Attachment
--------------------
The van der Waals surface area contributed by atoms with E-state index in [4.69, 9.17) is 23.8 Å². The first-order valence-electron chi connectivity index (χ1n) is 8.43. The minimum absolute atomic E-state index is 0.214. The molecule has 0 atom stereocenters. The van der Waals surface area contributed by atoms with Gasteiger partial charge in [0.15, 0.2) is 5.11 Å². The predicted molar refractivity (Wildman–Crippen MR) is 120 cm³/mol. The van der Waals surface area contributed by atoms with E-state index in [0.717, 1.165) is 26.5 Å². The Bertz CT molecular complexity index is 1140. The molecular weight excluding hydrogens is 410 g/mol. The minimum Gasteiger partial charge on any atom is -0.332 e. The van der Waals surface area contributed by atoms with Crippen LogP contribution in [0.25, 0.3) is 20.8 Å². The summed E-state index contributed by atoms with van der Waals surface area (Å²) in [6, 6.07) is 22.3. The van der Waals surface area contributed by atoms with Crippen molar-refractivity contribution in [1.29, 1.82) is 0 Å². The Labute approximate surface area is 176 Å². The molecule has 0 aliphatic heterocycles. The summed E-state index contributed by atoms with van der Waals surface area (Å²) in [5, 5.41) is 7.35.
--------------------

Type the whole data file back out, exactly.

The van der Waals surface area contributed by atoms with E-state index in [4.69, 9.17) is 23.8 Å². The first-order valence-electron chi connectivity index (χ1n) is 8.43. The minimum absolute atomic E-state index is 0.214. The molecule has 0 atom stereocenters. The van der Waals surface area contributed by atoms with Gasteiger partial charge in [0.15, 0.2) is 5.11 Å². The predicted molar refractivity (Wildman–Crippen MR) is 120 cm³/mol. The van der Waals surface area contributed by atoms with E-state index in [0.717, 1.165) is 26.5 Å². The Bertz CT molecular complexity index is 1140. The molecular weight excluding hydrogens is 410 g/mol. The minimum Gasteiger partial charge on any atom is -0.332 e. The van der Waals surface area contributed by atoms with Crippen LogP contribution in [0.25, 0.3) is 20.8 Å². The summed E-state index contributed by atoms with van der Waals surface area (Å²) in [6, 6.07) is 22.3. The van der Waals surface area contributed by atoms with Crippen molar-refractivity contribution in [1.29, 1.82) is 0 Å². The Labute approximate surface area is 176 Å². The molecule has 0 aliphatic heterocycles. The summed E-state index contributed by atoms with van der Waals surface area (Å²) in [5, 5.41) is 7.35.